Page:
Let it be Done
The Blessed Virgin Mary is front and centre stage in the last Sunday of Advent:
‘I am the handmaid of the Lord,’ said Mary, ‘let what you have said be done to me.’ And the angel left her (Luke 1).
Mary and Joseph show ‘creative courage’ and acute acceptance in and around the birth of Baby Jesus:
Often in life, things happen whose meaning we do not understand. Our first reaction is frequently one of disappointment and rebellion.
Joseph set aside his own ideas in order to accept the course of events and, mysterious as they seemed, to embrace them, take responsibility for them and make them part of his own history.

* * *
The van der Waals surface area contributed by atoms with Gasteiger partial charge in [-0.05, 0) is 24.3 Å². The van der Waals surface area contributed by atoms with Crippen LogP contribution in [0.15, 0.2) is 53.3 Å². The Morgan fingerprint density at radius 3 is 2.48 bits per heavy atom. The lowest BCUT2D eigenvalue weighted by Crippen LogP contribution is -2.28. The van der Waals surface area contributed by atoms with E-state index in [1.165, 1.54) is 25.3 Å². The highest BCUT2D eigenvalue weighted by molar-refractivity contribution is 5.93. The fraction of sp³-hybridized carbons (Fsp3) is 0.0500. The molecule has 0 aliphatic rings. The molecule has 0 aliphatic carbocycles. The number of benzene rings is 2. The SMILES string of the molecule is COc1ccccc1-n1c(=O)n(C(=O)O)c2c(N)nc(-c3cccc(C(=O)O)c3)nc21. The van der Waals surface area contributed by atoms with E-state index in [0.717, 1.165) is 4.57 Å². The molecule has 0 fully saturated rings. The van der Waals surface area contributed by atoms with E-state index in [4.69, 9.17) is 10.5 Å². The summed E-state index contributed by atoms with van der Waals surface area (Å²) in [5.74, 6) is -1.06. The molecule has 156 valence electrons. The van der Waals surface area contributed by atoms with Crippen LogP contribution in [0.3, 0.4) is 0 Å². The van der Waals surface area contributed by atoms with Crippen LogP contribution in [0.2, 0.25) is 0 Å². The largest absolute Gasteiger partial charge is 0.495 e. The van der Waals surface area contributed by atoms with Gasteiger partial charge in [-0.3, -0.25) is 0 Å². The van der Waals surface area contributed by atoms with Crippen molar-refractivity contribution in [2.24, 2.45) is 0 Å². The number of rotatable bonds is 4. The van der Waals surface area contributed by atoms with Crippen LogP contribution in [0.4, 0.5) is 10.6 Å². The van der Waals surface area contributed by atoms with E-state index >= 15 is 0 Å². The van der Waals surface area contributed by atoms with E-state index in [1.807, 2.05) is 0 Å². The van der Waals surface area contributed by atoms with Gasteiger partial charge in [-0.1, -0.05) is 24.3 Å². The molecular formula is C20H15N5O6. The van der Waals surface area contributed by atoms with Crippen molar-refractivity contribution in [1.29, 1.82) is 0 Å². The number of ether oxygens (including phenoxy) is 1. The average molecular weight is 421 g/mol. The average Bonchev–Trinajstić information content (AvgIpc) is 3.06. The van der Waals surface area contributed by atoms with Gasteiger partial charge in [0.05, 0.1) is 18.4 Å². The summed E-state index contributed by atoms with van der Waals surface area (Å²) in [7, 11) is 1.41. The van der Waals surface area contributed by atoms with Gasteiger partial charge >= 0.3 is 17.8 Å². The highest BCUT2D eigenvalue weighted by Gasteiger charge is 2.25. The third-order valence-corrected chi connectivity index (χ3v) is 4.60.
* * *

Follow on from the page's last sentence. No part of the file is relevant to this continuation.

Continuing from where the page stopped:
Unless we are reconciled with our own history, we will be unable to take a single step forward, for we will always remain hostage to our expectations and the disappointments that follow (Pope Francis, Letter on St. Joseph, 2020).
We do exercise our freedom in decision making in life. Being pro-active is a good thing. But, we also exercise our freedom in accepting what comes our way.
It is this latter use of our God-given freedom that will either make or break us.